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CSOs respond to National Budget Framework Paper

posted 7 Apr 2015, 01:45 by RCN Uganda   [ updated 7 Apr 2015, 01:46 ]
Civil society organisations have lauded government on its plan of implementing Outcome Oriented Budgeting. “We welcome Government plans to embark on implementation of Outcome Oriented Budgeting, which if effected, will strengthen direct linkage between resource allocation and final outcomes of Government strategic interventions,” Julius Mukunda, CSBAG Coordinator noted. They further applauded government for having passed the Public Finance Management Act, 2015 which was recently assented to by the President. In a media briefing held at their offices in Ntinda on Thursday, 2 nd April 2015, civil society organisations under their umbrella Civil Society Budget Advocacy Group (CSBAG), that the Act enhances good finance practices and value for money. “It is strongly believed that once this law is operationalized and implemented accordingly, public finance management practices will be enhanced, value for money be promoted and there will be enhanced oversight function from Parliament”. Stated the CSOs. The civil society group also commended Ministry of Finance for the timely release of budget information, especially the launch of the budget website, and the CSO invitation at ministry of finance quarterly press releases. “We implore other Government institutions to learn from ministry of finance and do the same for increased citizen’s budget monitoring and feedback on Government implementation and service delivery outcomes,” Mukunda stated. On management of inflation, the civil society group implored government to put in place mechanism for agriculture sector support to guarantee steady food production and supply as a sustainable strategy for managing inflation. The civil society actors however, raised concern of depreciating exchange rate which is at US dollar for shillings 2903. They cited weak regulation of forex bureaus by the central bank.

“The weak regulation in Uganda’s foreign exchange market under the pretext of a floating exchange rate regime and the continued moral persuasion by the Bank of Uganda as a medium of administering the money policy regimes continues to face challenges,” CSOs warned. They instead recommended that government tightens on regulation. A call on prudent debt management was also made, CSOs sighted weakness by Parliament in studying debt acquisition proposals by Cabinet. Overall, external debt and domestic debt are rapidly increasing, for example, by June 2013; the total debt for Uganda was at UGX 18,560 trillion bigger than the 2014/15 national budget of UGX 15 trillion. CSOs highlighted that the domestic debt has so far surpassed UGX 6.7 trillion this financial year which was worrying and they called on parliament to push for expeditious implementation of the public finance law as well as support Bank of Uganda to contain the accelerated domestic borrowing.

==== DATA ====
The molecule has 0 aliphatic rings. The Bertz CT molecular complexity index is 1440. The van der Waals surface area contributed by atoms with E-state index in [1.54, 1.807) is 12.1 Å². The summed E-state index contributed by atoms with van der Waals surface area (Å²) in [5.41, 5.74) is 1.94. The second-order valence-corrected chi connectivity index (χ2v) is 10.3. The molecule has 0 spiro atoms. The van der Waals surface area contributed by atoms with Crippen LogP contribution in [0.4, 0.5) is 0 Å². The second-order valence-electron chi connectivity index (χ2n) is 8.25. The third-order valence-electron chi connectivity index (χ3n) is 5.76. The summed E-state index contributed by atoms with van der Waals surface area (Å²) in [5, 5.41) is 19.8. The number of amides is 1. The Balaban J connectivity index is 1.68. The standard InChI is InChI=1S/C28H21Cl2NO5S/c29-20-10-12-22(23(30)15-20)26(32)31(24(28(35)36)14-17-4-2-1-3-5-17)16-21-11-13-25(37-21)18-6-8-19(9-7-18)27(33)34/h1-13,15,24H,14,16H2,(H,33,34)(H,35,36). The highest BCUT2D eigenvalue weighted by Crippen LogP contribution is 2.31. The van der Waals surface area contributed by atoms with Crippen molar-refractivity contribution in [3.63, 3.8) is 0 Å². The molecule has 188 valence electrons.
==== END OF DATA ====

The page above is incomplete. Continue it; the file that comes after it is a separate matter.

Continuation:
Civil society actors noted with concerns the increasing current account deficit which was recorded at 817,4b in quarter 3 of the financial year 2014/15. “Uganda should not simply be a supermarket for other economies. Rather we should have policy regimes that promote export growth competitiveness with a focus on investment in agriculture, tourism and minerals roads, electricity and infrastructure to improve export per capita, net flows and overall current account for Uganda,” Mukunda said. He was backed by Ahmed Hadji, of African Youth Development Link who said this should be reflected in the financial year 2015/16 budget. Hadji highlighted CSO concerns over the proposed budget cuts on health, education and agriculture. He warned on the likely negative impact these cuts will have on the youth who are Uganda’s largest population group and who largely depend on these social services. Worst hit is health budget where government plans to reduce it by 317.4bn, the Education budget by 45.3 bn and the agriculture sector budget to be reduced by 56.7bn. Surprisingly, Government plans to increase the Public Administration budget by 155.3bn and to effect interest payments at a cost of 678.4bn which is way above the planned budget allocation to the agriculture sector of 417bn Mukunda on this measure observed that by reducing money of sectors that have a direct impact on Uganda’s population, not only will this affect the overall welfare of the population but will also increase the economic cost of government to take care of a sick, illiterate and hungry population. The media briefing was also addressed by Jeff Wadulo of Jenga Afrika and CSBAG’s Carol Namagembe who expressed concern over the poor absorption capacities of the sectors as evidenced by the Quarter 1 performance reflected in the National Budget Framework Paper FY 2015/16
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